The number of people who could credibly become the new chair is limited; the number of people who want it even fewer. When John Cowan informed me he intended to resign (the weekend before he announced it publically), I immediately suggested a successor, whom John thought was a good choice to recommend to the Steering Committee. But, when asked, that person just as immediately turned it down. Thus John was not able to recommend any course of action in his resignation letter. The credible choices of a new chair are, in my view: someone from within that smaller active working group (one of whom, as mentioned, already said they don’t want to be chair); or someone from the Steering Committee itself. There are a few possible candidates in the wider Scheme community, but they seem even more unlikely to want to take on the task: it would be cool to have Guy Steele as chair, but I think he’s still busy with Java or something. So far I appear to be the only person mad enough to actually want to try to take on the responsibility of fixing things (though it’s possible someone else asked the Steering Committee privately to consider them a candidate, too).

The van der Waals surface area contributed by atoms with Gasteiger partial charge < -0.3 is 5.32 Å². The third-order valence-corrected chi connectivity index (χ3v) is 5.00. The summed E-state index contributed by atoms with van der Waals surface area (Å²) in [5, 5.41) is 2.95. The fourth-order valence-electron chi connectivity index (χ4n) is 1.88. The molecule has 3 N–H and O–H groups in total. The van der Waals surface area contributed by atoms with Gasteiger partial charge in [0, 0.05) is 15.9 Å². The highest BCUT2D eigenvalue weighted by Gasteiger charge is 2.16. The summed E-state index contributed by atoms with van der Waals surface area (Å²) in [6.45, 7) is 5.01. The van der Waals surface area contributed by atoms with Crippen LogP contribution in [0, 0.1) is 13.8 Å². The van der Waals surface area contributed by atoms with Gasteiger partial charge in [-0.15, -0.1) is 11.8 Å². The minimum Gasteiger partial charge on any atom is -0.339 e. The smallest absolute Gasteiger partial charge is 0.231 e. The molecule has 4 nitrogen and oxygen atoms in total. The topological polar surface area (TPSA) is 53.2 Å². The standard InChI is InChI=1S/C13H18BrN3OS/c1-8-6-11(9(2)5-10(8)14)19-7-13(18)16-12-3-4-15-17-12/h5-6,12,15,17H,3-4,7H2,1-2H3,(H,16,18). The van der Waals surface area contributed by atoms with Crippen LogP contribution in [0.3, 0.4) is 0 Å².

Equally, though, dissolving the working group seems premature. Everyone who is working on the language is still excited about it and wants to see it completed: work on proposals and specs has continued even while we are without a chair to present them to the voting community. It seems wrong to cancel the project in these circumstances, even if any future chair’s efforts to resolve the conflicts might be seen as ‘last ditch attempts’ before actually, finally giving up.
Somewhat concerningly, there’s also a third possibility. (Update: This possibility now seems off the table, see below.) All of the members of the Steering Committee have become somewhat less active in the Scheme community in recent years. Though we’ve seen occasional input from individual members, the Steering Committee as a body hasn’t taken any action since 2013 when the small language report was ratified. When the changes made in 2022 were being discussed, we got no guidance from the Committee at all. In short, we’re not sure the Steering Committee exists as a single, functioning entity any more.